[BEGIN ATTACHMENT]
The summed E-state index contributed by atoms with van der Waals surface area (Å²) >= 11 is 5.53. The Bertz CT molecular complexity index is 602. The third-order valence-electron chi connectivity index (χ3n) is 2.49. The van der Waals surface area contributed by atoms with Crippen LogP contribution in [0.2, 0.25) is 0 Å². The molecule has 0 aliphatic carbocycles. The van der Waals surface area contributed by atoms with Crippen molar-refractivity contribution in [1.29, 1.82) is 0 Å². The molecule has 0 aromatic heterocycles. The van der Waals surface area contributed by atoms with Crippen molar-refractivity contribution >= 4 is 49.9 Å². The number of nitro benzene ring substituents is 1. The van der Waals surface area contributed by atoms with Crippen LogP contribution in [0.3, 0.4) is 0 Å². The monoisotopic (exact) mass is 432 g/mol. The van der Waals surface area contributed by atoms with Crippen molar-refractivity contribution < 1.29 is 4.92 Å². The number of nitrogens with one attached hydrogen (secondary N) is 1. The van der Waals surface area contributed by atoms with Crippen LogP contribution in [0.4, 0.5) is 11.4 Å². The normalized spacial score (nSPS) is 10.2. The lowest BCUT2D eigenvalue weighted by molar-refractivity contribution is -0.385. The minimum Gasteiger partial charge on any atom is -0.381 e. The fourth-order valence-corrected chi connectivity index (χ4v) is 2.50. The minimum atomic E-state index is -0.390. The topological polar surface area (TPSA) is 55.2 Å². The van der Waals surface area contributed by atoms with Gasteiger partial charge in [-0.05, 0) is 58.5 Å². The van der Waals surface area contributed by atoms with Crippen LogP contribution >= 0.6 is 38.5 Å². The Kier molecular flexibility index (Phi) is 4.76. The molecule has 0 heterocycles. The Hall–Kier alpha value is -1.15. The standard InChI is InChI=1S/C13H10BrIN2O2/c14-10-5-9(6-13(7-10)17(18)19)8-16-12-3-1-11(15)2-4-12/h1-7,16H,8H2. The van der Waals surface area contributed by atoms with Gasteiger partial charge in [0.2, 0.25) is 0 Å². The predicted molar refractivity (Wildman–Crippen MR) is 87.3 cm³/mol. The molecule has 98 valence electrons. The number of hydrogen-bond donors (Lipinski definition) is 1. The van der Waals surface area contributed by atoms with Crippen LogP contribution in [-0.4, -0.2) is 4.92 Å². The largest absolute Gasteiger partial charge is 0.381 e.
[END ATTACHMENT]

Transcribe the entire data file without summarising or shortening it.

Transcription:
The summed E-state index contributed by atoms with van der Waals surface area (Å²) >= 11 is 5.53. The Bertz CT molecular complexity index is 602. The third-order valence-electron chi connectivity index (χ3n) is 2.49. The van der Waals surface area contributed by atoms with Crippen LogP contribution in [0.2, 0.25) is 0 Å². The molecule has 0 aliphatic carbocycles. The van der Waals surface area contributed by atoms with Crippen molar-refractivity contribution in [1.29, 1.82) is 0 Å². The molecule has 0 aromatic heterocycles. The van der Waals surface area contributed by atoms with Crippen molar-refractivity contribution >= 4 is 49.9 Å². The number of nitro benzene ring substituents is 1. The van der Waals surface area contributed by atoms with Crippen LogP contribution in [0.3, 0.4) is 0 Å². The monoisotopic (exact) mass is 432 g/mol. The van der Waals surface area contributed by atoms with Crippen molar-refractivity contribution < 1.29 is 4.92 Å². The number of nitrogens with one attached hydrogen (secondary N) is 1. The van der Waals surface area contributed by atoms with Crippen LogP contribution in [0.4, 0.5) is 11.4 Å². The normalized spacial score (nSPS) is 10.2. The lowest BCUT2D eigenvalue weighted by molar-refractivity contribution is -0.385. The minimum Gasteiger partial charge on any atom is -0.381 e. The fourth-order valence-corrected chi connectivity index (χ4v) is 2.50. The minimum atomic E-state index is -0.390. The topological polar surface area (TPSA) is 55.2 Å². The van der Waals surface area contributed by atoms with Gasteiger partial charge in [-0.05, 0) is 58.5 Å². The van der Waals surface area contributed by atoms with Crippen LogP contribution >= 0.6 is 38.5 Å². The Kier molecular flexibility index (Phi) is 4.76. The molecule has 0 heterocycles. The Hall–Kier alpha value is -1.15. The standard InChI is InChI=1S/C13H10BrIN2O2/c14-10-5-9(6-13(7-10)17(18)19)8-16-12-3-1-11(15)2-4-12/h1-7,16H,8H2. The van der Waals surface area contributed by atoms with Gasteiger partial charge in [0.2, 0.25) is 0 Å². The predicted molar refractivity (Wildman–Crippen MR) is 87.3 cm³/mol. The molecule has 98 valence electrons. The number of hydrogen-bond donors (Lipinski definition) is 1. The van der Waals surface area contributed by atoms with Crippen LogP contribution in [-0.4, -0.2) is 4.92 Å². The largest absolute Gasteiger partial charge is 0.381 e.